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How to Cope with a Sudden Loss of Confidence

Straightforward tips for dealing with fluctuating self-esteem.

Source: Unsplash.

People commonly talk about low self-esteem, but less is said about fluctuating self-esteem. Many people (myself included!) flit between feeling reasonably self-confident and feeling anxious. Here are some practical, straightforward tips for coping with swings in your confidence.

Strong feelings aren't your enemy.

Strong emotions are one part of our evolved warning system. All emotions have a positive, productive reason for being part of our human repertoire. The system sometimes gets mis-calibrated (e.g., as in the case of panic attacks or depression). However, fundamentally your emotions exist to help and guide you.

Are your emotions a false alarm, a true alarm, or a mixture?

When people experience a sudden loss of confidence, sometimes there's a valid reason behind it. For example, you're nearing completion of a high stakes project, you're approaching a deadline and behind, or your venturing into a new realm.

We're largely designed to react to any kind of uncertainty or mixed signals with anxiety. Let's say you get feedback on an idea and nine reactions are at least mildly positive, and one is negative. That negative response is likely to rock you disproportionately. This is actually helpful overall, but not in every specific instance. We're designed to find signals of potential (physical or social) danger difficult to ignore.

When you experience a loss of confidence, try to roughly figure out if it is a complete false alarm, a true or justified alarm (e.g., a situation in which you become aware you're completely on the wrong track), or a mixture of these.

If you're charging ahead taking risks and then suddenly lose confidence, this could be a sign to slow down or make a small adjustment in your behavior.

Source: Unsplash.

Recognizing a "mixed" alarm can help stop you catastrophizing.

Often when I feel a sudden loss of confidence, it's a sign I need to prioritize better, or step back and see the big picture. It's usually an intuitive signal that sometimes what I'm doing isn't quite right. However sometimes I need to remind myself that it's not a sign I'm completely useless or that whatever I'm doing is destined to be a disaster!

Do something productive.

Peoples' responses to losing confidence usually fall into the broad categories of "freeze" (e.g., crying, avoiding), "flight" (e.g. denial of a problem, task switching), or "fight" (e.g. working harder, arguing, defensiveness). Which is your dominant style?

What you don't want to happen when you feel unconfident is to become completely frozen and paralyzed. Doing anything that's productive can help stop that from happening, even if it's driving to the store to run an errand you've been putting off.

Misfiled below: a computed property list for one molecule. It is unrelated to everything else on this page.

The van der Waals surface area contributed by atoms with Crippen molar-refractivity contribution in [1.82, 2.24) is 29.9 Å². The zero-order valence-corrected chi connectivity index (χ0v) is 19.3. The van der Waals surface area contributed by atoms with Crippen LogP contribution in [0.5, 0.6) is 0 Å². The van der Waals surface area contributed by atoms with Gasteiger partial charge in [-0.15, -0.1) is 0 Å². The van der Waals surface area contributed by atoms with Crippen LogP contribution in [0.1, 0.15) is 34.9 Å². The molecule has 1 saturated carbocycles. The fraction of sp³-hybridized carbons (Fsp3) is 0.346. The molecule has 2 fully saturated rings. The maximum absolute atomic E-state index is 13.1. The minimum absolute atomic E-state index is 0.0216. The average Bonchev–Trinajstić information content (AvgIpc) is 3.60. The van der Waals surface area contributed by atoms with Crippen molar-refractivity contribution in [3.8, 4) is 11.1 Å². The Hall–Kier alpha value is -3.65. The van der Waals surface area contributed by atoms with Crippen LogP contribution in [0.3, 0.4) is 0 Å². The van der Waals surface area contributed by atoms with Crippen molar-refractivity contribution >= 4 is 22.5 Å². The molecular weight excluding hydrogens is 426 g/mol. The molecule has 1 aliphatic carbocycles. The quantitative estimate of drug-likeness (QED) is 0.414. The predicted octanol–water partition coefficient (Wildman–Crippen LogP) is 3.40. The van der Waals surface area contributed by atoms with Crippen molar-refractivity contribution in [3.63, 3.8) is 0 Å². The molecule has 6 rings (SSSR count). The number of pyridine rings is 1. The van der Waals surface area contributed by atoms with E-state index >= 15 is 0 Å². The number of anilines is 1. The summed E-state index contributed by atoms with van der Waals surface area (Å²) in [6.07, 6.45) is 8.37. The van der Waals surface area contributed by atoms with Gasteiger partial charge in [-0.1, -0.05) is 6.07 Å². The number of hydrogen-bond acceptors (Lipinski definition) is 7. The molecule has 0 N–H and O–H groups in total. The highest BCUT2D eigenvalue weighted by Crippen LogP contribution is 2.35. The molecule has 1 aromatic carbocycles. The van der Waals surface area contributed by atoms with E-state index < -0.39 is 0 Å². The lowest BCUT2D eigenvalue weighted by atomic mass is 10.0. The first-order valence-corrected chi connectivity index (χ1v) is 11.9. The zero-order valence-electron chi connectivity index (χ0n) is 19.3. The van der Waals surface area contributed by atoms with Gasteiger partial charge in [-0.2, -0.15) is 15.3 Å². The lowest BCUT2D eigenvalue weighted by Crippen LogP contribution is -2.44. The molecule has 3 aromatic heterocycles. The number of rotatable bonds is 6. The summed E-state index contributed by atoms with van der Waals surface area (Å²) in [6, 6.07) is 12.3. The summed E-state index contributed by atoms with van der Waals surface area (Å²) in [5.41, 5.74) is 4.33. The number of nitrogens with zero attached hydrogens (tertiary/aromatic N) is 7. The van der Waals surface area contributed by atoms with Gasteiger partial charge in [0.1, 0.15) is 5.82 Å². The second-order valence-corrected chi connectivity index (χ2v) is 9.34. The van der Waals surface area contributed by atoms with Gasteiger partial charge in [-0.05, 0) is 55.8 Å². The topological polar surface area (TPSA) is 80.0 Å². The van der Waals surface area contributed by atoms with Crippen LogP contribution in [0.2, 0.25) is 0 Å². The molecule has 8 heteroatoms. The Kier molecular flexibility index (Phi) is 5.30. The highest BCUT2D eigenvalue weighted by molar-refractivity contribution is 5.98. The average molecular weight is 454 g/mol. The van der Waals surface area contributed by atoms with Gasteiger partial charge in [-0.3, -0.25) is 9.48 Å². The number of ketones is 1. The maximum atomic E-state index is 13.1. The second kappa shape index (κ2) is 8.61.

There's a sweet spot where you can be productive to the extent you don't freeze, but not to the extent you're using other activities (productive or not) as a form of "flight" and distraction, or where you're overworking as a form of "fight" response to anxiety.

(This sweet spot isn't always 100 percent clear. If it doesn't feel clear to you, it's not you—it's the nature of the problem.)

Take steps to see the big picture.

Use your emotions as a signal to step back and see the big picture. Here are simple suggestions for doing that:

  • Get feedback. If you're not sure you're on the right track, solicit opinions you value.
  • Run some numbers. Numbers are a good way to see situations objectively.
  • Take breaks and let your mind wander. For example, take a walk, shower, or drive.

Recognize that feeling unconfident can lead to positive outcomes (including great work, epiphanies, and strengthening social connections).

I'm not the only one who has observed that alternating between feeling confident and unconfident can lead to positive outcomes. (See this very interesting long-form article for another take on it.)

Here are some of positive actions that I personally find can rise out of feeling unconfident.

  • Going back and finishing stuff I started and never finished.
  • Instituting metrics/measurement to test if strategies are working, rather than continuing to feel unsure due to lack of measurement.
  • Talking about feeling vulnerable and strengthening relationships through that sharing.
  • Asking for critical feedback and ideas on work that's in progress.
  • Positive procrastination. When I'm anxious, I'll sometimes do certain tasks in order to feel more in control. Often these are things that otherwise would never get done, like cleaning out my car.
  • Positive types of checking. We naturally have an urge to check in response to anxiety. Subtypes of Obsessive Compulsive Disorder featuring compulsive checking reflect that this urge has gone into a state of unhelpful hyper-drive. In milder doses, this checking urge can be very productive. For example, prompting feedback seeking, or when you check-in with colleagues or business connections to make sure something you're worried about is on track.
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